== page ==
I was an ALM on No 36 Sqn at RAF Colerne.  On the morning of 5 Jul 1965, a Monday morning as I recall, I arrived on the squadron and was informed that our crew, with Fg Off Jeff Wiles as our captain were required to go over to Abingdon to carry out trainee para dropping sorties.  We were "crewed-up" in those days with a regular crew complement, an arrangement which I always welcomed.  The case against it was that familiarity bred contempt and led to dangerous familiarity; the example quoted was the Thorney Island Hastings which had a permanent crew on board with a stand-in air engineer.  They were doing "circuits and bumps", on touch down Captain called "cut 3" engineer cut 3 engines instead of No. 3 - aircraft careered off the runway into a radio shack killing a ground crew airman!  Anyway the duty Bomber Command Standby crew normally positioned for the week at Abingdon for the trainee para support drops.  They had been called out over the week end and we were slotted in.  So we took-off at 09 25 in TG 577, a 36 Sqn aircraft that I had flown in many times before. The time at Abingdon Parachute Training School was always chaotic: load trainees, 20 mins to the drop zone, get them out, 20 mins back preparing back end for next sortie.  We only did two drops,  the last being at 16 30 because the wind was out of limits after that.  As it was the final drop of the day the jump instructors jumped out after their trainees.  I had left the dispatching to the guys at the back, their trainees were comfortable with them in control.  Actually I recall going down into the nose position under the crew compartment floor and looking up at the flying control cables and realising that they were bicycle chains connected from the upper column, via a spigot onto the lateral cables running to the rear.  As we left the DZ, Jeff Wiles suggested to our signaller that he call up Colerne Tower and see if we could go back and get our night-stopping kit.  We assumed we were there for the week and didn't fancy scrounging stuff in our respective Messes.  We thought we were  on a hiding-to-nothing as no one valued such considerations.  However, the Tower came back, the BC Standby crew had just landed, bring TG 577 back and they would take the aircraft off us.  We happily did as we were told, I handed my bits over to Pete Timms, who also happened to be our ALM leader on the Squadron.  We spent the next day in the Squadron and late in the afternoon we were told not to leave.  Finally we were allowed to go home at 17 45 having been told that TG 577 had crashed with no survivors and that we were to say nothing as the families had yet to be informed.  I lived in Married Quarters and my wife knew I had been at Abingdon the previous day and would have assumed that as I was late home I was till over there.  My immediate concern was that the crash would be announced on the radio on the 6 o'clock news and she would fear the worst.  As I walked through the door the announcement was made.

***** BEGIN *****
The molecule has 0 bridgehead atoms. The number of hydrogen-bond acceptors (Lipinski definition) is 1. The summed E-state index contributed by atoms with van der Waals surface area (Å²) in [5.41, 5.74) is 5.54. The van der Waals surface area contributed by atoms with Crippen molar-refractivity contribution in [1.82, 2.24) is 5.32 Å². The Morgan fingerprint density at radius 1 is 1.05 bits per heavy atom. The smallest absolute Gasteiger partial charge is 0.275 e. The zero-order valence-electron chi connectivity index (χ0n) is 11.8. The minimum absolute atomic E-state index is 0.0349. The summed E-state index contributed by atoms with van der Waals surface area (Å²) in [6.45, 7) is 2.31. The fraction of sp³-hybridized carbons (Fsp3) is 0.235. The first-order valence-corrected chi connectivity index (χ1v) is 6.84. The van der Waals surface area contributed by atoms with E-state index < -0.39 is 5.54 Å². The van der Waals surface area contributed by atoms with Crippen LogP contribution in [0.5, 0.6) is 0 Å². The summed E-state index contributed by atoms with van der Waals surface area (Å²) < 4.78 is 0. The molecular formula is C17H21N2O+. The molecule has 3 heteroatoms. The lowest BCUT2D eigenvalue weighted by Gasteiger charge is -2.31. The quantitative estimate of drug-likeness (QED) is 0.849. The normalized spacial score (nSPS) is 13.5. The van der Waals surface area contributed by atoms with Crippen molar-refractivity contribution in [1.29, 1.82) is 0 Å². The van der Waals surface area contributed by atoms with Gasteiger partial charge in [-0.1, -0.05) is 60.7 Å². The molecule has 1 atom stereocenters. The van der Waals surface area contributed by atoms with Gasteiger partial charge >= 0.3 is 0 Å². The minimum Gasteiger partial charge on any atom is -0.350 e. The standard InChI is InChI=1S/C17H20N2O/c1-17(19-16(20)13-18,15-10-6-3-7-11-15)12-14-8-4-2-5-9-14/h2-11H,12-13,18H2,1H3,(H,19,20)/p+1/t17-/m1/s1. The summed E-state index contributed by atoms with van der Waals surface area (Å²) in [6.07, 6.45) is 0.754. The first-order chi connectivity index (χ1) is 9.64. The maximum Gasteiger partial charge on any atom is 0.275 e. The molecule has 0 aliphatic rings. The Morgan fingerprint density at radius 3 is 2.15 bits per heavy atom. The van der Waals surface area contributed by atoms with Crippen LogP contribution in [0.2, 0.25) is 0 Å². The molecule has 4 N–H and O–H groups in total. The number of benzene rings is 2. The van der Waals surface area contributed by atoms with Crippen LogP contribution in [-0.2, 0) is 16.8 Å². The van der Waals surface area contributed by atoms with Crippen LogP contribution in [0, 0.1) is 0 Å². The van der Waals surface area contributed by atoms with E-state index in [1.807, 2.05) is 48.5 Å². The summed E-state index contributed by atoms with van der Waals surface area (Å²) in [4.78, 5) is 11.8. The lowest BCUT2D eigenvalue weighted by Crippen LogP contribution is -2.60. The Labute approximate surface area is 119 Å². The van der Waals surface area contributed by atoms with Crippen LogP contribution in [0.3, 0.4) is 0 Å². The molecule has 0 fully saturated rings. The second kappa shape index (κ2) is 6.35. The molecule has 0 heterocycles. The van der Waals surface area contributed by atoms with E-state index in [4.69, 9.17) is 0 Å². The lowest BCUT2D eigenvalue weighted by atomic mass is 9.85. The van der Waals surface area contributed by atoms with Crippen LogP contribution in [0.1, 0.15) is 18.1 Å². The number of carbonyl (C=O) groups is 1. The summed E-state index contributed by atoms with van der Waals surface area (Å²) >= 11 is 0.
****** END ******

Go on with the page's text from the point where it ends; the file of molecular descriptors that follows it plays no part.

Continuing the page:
The next few days were awful, we would go to work, have a session on getting our wills in order and sent home.  I felt angry, angry that we were adept at handing aircraft emergencies in the air with a chance of survival but no-one prepared us for elevator bolts shearing off, plunging the aircraft into the ground.  The information filtered through, after taking the aircraft from us, the crew had bedded down for the night at Abingdon and on the next lift with trainees John Akin, the captain had radioed that he had control problems, requesting an immediate landing on the next runway (which was refused because there was a Beverly transport on a compass swing) but in any event he lost control.  The crew were affectionately known as the "casevac" crew (casualty evacuation) because the captain was John Akin, co-pilot was Chris Payne and the Engineer was Jonny Boyles (Aching, pain and boils).  The next thing was the funeral, I was coffin-bearer for my colleague Pete Timms.  There were other casualties from RAF Colerne who had volunteered to undergo para training and it was a large scale formal military funeral with muffled drums and gun carriages up to the village grave yard.  Being 5 foot 9 inches tall I was standard coffin-bearer height and had been engaged in several of these sad events.  It was the union jack with the individual's service hat on the coffin that used to upset me.  These days with the military various conflicts in progress we are all too familiar with the spectacle but at that time they were thankfully rare events.
As it happened the elevator bolts were replaced and the Hastings (rhapsody in rivets) lived on for a few more years, my final flight was on 11 Aug 1972 at AA&EE Boscombe Down but I along with the rest of Jeff Wile's crew have the last log book entry for TG 577.
 
I am currently involved as a volunteer with the Pathfinder museum at Wyton so memories linger on.
 
Kind regards,
 
Eddy Queen


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https://www.bbc.co.uk/news/uk-england-oxfordshire-33401230